“I must die. Must I then die lamenting? I must be put in chains. Must I then also lament? I must go into exile. Does any man then hinder me from going with smiles and cheerfulness and contentment?”
― Epictetus


Thing is maybe he was able to not lament but some are not able to refrain from it due to possibly a dysfunction of the mind. If people really can choose to control how they experience life then why is it considered true that "Attitude is Contagious?" If this was rational and true then no matter how negative of an attitude I project, others would be able to control how they experience my negativity, one can be able to be as negative as one can be in the work setting and one can still expect to keep his job. One can still expect to keep and make friends as well. Others should be able to control how they perceive aspies. If people really did this and could do as you suggest then wouldn't we aspies be perceived better?

This is why even though there is some amount of truth to positivity, positivity and these phrases lead to a Reductio ad absurdum. If we as humans can truthfully control how we experience life then by logic how is "Attitude Contagious?" If one is true then something has to be false or we would have absurdities in this system of postivity..


Here's my answer and you probably won't find it very satisfying. What you are describing, mostly, is the behavior of a human animal. What I am describing is the behavior of a rational, disciplined, human being.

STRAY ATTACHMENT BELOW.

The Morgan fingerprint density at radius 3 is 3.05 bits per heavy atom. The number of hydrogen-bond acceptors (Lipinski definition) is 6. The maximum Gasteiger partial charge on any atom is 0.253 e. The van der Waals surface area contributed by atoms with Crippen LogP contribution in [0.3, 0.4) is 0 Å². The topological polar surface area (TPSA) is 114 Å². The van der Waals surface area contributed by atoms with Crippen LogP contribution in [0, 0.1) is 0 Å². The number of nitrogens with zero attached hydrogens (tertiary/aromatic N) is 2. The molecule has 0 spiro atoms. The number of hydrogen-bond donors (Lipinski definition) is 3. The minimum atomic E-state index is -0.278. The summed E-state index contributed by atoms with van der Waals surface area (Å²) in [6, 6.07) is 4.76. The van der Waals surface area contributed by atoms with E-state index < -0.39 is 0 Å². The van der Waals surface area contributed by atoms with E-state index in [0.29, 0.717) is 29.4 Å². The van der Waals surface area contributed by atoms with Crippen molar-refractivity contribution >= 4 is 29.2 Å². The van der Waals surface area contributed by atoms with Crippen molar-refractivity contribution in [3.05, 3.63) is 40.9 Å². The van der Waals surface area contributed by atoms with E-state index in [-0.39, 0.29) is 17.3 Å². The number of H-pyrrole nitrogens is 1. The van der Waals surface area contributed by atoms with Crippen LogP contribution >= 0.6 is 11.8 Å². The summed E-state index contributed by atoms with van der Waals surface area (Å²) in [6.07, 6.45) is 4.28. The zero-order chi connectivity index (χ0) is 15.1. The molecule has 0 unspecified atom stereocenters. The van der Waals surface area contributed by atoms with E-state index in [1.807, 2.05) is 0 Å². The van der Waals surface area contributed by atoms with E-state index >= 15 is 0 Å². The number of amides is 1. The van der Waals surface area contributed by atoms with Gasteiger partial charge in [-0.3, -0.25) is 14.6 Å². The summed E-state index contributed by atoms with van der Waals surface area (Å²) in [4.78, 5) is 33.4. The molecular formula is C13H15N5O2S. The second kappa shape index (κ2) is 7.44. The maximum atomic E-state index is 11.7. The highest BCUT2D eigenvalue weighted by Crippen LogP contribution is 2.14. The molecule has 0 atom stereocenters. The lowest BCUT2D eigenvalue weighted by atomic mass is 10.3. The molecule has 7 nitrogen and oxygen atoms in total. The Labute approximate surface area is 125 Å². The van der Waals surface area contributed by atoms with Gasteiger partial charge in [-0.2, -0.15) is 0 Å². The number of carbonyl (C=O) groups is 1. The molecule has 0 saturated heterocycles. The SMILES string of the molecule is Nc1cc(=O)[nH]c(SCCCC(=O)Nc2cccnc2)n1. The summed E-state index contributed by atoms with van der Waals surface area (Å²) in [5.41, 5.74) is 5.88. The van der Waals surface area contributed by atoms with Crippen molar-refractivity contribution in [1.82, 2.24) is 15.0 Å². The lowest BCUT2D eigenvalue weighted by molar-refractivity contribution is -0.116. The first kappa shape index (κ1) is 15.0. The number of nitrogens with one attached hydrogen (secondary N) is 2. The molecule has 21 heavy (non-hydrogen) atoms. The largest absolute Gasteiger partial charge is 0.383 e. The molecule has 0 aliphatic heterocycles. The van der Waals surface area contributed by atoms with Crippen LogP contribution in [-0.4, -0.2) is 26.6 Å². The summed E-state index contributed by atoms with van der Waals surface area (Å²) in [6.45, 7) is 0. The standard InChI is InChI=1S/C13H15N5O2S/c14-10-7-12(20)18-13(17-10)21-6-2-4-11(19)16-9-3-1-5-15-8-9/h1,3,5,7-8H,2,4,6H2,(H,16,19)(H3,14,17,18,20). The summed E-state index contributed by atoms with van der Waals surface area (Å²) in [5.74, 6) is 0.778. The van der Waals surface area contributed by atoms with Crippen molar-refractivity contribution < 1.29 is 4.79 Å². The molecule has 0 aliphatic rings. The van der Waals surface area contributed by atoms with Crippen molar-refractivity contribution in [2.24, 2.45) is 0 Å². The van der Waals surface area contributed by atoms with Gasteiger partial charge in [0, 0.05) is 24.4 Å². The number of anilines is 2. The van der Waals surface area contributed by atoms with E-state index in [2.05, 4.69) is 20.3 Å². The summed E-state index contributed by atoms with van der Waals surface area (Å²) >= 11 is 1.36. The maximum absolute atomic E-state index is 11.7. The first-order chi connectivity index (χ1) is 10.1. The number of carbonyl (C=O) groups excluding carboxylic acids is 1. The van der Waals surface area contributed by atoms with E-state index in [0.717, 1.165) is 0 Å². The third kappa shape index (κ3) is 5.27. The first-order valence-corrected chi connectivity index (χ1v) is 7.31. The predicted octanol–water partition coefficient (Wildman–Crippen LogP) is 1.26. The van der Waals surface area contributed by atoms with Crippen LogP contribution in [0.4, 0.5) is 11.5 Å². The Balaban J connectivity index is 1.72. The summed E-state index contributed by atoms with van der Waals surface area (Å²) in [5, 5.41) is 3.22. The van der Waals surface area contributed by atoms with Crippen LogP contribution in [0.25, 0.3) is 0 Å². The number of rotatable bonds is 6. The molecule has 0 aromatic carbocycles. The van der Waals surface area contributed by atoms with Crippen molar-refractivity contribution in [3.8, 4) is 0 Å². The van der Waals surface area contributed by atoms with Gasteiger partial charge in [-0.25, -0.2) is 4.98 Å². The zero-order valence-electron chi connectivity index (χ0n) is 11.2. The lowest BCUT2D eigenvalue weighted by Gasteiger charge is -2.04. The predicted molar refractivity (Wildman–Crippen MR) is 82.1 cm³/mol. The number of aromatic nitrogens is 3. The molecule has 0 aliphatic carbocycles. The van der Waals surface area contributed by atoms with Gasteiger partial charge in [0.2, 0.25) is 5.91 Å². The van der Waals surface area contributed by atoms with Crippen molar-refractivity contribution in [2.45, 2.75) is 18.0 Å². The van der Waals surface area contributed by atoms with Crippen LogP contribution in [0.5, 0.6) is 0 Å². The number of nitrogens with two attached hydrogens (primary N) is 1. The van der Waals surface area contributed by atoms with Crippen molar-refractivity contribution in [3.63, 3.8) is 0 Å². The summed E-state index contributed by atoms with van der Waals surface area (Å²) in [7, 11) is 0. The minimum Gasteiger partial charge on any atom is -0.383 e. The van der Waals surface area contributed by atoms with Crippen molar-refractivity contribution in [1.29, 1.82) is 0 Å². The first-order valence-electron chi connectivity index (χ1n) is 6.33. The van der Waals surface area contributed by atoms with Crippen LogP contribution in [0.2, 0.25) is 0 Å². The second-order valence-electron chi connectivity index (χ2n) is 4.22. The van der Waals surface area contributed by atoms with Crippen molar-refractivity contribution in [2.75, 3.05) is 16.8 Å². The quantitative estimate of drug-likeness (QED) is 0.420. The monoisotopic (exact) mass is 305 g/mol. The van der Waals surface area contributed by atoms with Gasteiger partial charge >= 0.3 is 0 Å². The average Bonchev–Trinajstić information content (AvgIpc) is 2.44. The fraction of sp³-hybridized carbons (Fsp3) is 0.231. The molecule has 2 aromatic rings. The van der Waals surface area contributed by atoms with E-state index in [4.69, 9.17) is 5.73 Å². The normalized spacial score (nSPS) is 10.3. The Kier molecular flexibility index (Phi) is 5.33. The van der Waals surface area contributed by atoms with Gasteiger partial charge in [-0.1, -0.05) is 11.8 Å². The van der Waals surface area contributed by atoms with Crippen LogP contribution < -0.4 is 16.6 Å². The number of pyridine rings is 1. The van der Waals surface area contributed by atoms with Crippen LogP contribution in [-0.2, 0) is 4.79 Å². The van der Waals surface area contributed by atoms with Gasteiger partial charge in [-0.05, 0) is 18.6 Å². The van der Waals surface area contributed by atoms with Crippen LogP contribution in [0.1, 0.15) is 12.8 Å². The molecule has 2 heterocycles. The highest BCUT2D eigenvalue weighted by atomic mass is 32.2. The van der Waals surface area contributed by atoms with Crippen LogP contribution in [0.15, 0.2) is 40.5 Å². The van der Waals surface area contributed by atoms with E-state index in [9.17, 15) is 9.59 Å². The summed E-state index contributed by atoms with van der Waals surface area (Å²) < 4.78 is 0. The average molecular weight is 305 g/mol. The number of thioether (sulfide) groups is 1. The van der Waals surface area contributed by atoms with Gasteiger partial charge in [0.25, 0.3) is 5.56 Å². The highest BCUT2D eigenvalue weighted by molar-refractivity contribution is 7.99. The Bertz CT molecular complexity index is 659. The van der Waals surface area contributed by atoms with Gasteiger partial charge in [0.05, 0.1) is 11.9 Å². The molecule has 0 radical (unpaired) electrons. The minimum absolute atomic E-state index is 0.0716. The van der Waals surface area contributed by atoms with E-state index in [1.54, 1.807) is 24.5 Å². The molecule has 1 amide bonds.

Changing your mindset/attitude takes mindfulness and hard work, but it does work. It's not only the basis of classical Stoic philosophy, but (as I posted above) it is also the basis of Cognitive Behavioral Therapy and it does actually help a lot of people with serious mental illness.

http://philosophy-of-cbt.com/


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17 Jun 2015, 8:54 am

I remember being stuck in a wheelchair at a rehab facility. I had the most positive attitude of any patient there.
One of the OTs worked really hard and got me really nice composite wheelchair--instead of those clunky metal ones like everyone else--so I could zoom around the hallways every day as part of my exercise program. And, I got not one, but two PTs to help me out every day--I mastered everything they knew, so they got to try out new things on me. These days, I look totally normal to NTs--they don't realize what I've been through unless I tell them.

Oh yeah, I could have been on disability--one of those slam dunk cases--but I chose not to.



GoonSquad
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17 Jun 2015, 9:10 am

BTDT wrote:
I remember being stuck in a wheelchair at a rehab facility. I had the most positive attitude of any patient there.
One of the OTs worked really hard and got me really nice composite wheelchair--instead of those clunky metal ones like everyone else--so I could zoom around the hallways every day as part of my exercise program. And, I got not one, but two PTs to help me out every day--I mastered everything they knew, so they got to try out new things on me. These days, I look totally normal to NTs--they don't realize what I've been through unless I tell them.

Oh yeah, I could have been on disability--one of those slam dunk cases--but I chose not to.


Interesting. I had a similar experience when my legs stopped working.

Even today, when I go see my doctor, he's blown away by my "positive attitude."

Last time I saw him I asked him if he thought my legs might work better if I became bitter and miserable... and I could see the light bulb finally go off in his head.

We spent the rest of the visit talking about bike/trike riding and the best places to have a beer on the local trail system.